On Mark Trumbo Moving To Third Base

Mark Trumbo of the Los Angeles Angels of Anaheim flips the ball to first for an out against the New York Yankees at Yankee Stadium in the Bronx borough of New York City. (Photo by Mike Stobe/Getty Images)

The Angels are going to take a 6-4, 220 pound first baseman (who wasn't great defensively there) and try him at third base. Does this seem like a good idea to you?

The Angels have a problem.

In some ways, it's a nice problem to have -- they have too many first basemen. With the signing of Albert Pujols, who will play first base, Mark Trumbo, last year's first baseman in Anaheim, will have to find another position.

The easy move would be to shift Trumbo to DH, but Kendrys Morales, who was the Angels' first baseman before the horrific injury he suffered in a walkoff celebration in 2010, is making progress in his return and would logically be slotted in at DH if he can hit.

This wouldn't appear to leave any room for Trumbo, who struck out a lot and didn't walk much in his rookie season. Trumbo did, though, slam 29 homers and hit 31 doubles on his way to a .477 SLG. Most teams would love an extra slugger who can do that.

This is why the Angels are considering moving Trumbo to third base. Fox Sports West has a slideshow listing 10 active players who had been shifted to third base from another position at some point in their careers. Except for Michael Young and Alex Rodriguez, though, all the others had played at least some third base previous to the fulltime move, and some (like Kevin Youkilis) had significant experience there.

Last summer, when the Cincinnati Reds were considering a similar move with the since-traded Yonder Alonso, Grant Brisbee did some research into players who shifted like this. He found that just one player over the last 10 seasons was given major-league third-base time who wasn't a middle infielder, and who hadn't played the position in the minors: Eric Munson, who was terrible defensively. Pablo Sandoval, though, hadn't played third since he was a teenager in the low minors, and he turned out to be pretty good defensively. Conclusion: inconclusive.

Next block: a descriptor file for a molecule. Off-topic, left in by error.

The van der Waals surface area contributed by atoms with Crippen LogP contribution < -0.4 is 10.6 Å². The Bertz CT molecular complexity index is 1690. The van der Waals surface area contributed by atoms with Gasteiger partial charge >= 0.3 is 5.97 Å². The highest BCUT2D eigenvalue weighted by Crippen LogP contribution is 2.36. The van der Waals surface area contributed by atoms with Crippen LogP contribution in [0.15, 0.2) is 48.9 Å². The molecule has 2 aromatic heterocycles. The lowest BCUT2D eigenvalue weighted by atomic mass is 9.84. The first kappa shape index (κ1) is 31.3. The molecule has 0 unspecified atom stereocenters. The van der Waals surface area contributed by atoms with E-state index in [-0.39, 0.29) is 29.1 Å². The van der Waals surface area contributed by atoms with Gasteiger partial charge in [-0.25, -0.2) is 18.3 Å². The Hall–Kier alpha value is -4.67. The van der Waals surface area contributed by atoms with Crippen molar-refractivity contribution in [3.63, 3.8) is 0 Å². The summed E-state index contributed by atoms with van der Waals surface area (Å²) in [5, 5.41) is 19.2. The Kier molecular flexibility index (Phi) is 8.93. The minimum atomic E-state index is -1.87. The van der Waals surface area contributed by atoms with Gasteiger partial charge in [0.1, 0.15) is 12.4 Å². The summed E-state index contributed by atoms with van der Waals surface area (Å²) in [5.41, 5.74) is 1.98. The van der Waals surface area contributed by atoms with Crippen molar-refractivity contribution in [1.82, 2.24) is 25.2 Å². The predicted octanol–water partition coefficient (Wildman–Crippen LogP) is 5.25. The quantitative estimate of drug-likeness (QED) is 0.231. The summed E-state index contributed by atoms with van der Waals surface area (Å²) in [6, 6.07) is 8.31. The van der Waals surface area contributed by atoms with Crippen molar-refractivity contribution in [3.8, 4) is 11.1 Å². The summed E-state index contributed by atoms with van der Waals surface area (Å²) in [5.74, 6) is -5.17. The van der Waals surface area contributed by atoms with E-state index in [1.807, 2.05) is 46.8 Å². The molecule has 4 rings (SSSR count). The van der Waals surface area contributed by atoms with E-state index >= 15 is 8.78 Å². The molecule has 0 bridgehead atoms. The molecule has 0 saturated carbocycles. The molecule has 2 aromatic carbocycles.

There's little precedent for a man of Trumbo's size -- 6'-4", 220 -- to move across the diamond like that. Usually players that big go in the other direction -- the similarly-sized Carlos Lee played over 500 games in the White Sox minor leagues, but was switched to the outfield before he played a single major league game.

There's only one player (besides Munson and Sandoval) that I can think of who was asked to make a similar transition, and it happened almost four decades ago, for similar reasons -- Dave Kingman, a Trumbo-like slugger who came to the majors on a Giants team that had (obviously) no DH slot, a full outfield and a still-effective Willie McCovey at first base.

To be charitable to Kingman, he was awful. In 154 games at third base over five seasons (for some reason, the Mets kept playing him there at times after they acquired him), he made 48 errors. Kingman wasn't very good anywhere in the field; he didn't get to DH full-time until he was 35, mainly because in the late 1970s, AL teams still hadn't gotten used to the idea that they could acquire a guy who could simply do that job fulltime. In that era, most AL teams rotated the slot between several players.

The best-case scenario for Trumbo would be that Morales doesn't come back, or can't play full-time, and Trumbo can simply slide into the Angels' DH slot. That's where he's currently listed on the Angels' depth chart, and probably where he best fits.

Because with not a single professional game at third base, Trumbo playing there for the Angels would likely make Miguel Cabrera -- who's making that switch this year for the Tigers -- look like a Gold Glover.

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